Within days of the successful election of Gerry Adams in West Belfast and Martin McGuinness in Mid-Ulster, the then Speaker of the House of Commons, Betty Boothroyd, announced that she was setting aside parliamentary practice and tradition and banning the two Sinn Féin MPs from using resources and facilities.

Sinn Féin protested against the decision. It is a discriminatory act aimed solely against Sinn Féin and our electorate. Gerry Adams and Martin McGuinness met Betty Boothroyd and eventually took the issue to court. But the case was lost because, under the British Constitution, the British parliament is sovereign and the courts are unable to intervene.

In all of the negotiations which we have had with the British Government since this time, we have repeatedly raised this important issue.

We recognise that effective representation requires sustained campaigning and lobbying outside Ireland. This is why Sinn Féin opened offices in Washington and London. This is why we have been engaged in a vigorous campaign in England, Scotland and Wales with political parties on the implementation of the Patten recommendations on policing and other issues.

As an Irish republican party committed to a united Ireland we do not believe that there is any value in Irish MPs sitting in a British parliament.

This is proven by the attendance record of those who make a virtue of being in Westminster but actually seldom show up there.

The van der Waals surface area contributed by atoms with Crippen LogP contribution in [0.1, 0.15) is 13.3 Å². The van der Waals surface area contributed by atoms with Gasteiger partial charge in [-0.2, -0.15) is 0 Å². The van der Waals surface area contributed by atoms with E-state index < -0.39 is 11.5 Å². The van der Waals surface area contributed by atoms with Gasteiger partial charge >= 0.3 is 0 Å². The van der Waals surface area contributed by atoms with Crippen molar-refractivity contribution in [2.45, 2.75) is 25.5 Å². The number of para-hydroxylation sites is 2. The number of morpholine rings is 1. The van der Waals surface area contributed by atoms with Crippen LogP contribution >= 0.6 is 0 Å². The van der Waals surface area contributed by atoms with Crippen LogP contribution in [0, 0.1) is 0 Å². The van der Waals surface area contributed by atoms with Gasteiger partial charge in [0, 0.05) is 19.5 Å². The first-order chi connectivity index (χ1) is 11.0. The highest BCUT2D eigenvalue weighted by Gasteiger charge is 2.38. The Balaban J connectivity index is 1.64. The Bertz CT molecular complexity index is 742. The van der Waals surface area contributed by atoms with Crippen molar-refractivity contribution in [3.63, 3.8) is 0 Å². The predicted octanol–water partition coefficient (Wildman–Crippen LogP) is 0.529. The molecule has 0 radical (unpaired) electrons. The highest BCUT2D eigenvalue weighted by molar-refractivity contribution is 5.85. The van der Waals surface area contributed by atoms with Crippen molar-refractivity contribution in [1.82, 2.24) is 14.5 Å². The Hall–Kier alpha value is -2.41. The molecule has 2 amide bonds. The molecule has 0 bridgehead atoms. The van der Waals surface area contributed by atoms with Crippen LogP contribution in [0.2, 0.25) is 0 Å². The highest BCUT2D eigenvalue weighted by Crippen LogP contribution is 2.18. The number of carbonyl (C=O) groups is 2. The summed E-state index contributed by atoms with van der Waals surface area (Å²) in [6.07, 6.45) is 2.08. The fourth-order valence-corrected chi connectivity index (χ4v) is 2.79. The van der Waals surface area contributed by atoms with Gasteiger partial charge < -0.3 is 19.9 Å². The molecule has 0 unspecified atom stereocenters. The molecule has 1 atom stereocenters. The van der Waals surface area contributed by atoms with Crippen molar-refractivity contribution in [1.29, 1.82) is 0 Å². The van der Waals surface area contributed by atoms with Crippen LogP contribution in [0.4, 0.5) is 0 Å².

Sinn Féin is not prepared to pledge allegiance to British royalty and we have shown that you do not have to take an oath of allegiance to the British queen to be an effective advocate of Irish voters' rights and entitlements.

Our MPs will continue to lobby for facilities at Westminster and when the British Government restores these rights it is our intention to use these facilities in the interests of our constituents.


Policing - A New Beginning

The Good Friday Agreement promised a new police service that would be: ``impartial; representative; free from partisan political control; efficient and effective; infused with a human rights culture; decentralised; democratically accountable at all levels''.

Although Sinn Féin believes that the Patten recommendations did not go far enough, we made clear that, if implemented, they might provide a threshold from which a new police service could develop.

Sinn Féin has worked hard on this issue because we want to see a new beginning to policing. We put detailed, reasonable and practical proposals to the British Government on numerous occasions. And while we made some progress, the British Government's position falls short of the promises of the Good Friday Agreement and the recommendations of Patten.

More can be achieved

Sinn Féin believes that much more can be achieved. We are calling for the British Government to amend the legislation and do what they promised in the Good Friday Agreement when the Patten Commission was established and at Hillsborough on May 6th 2000.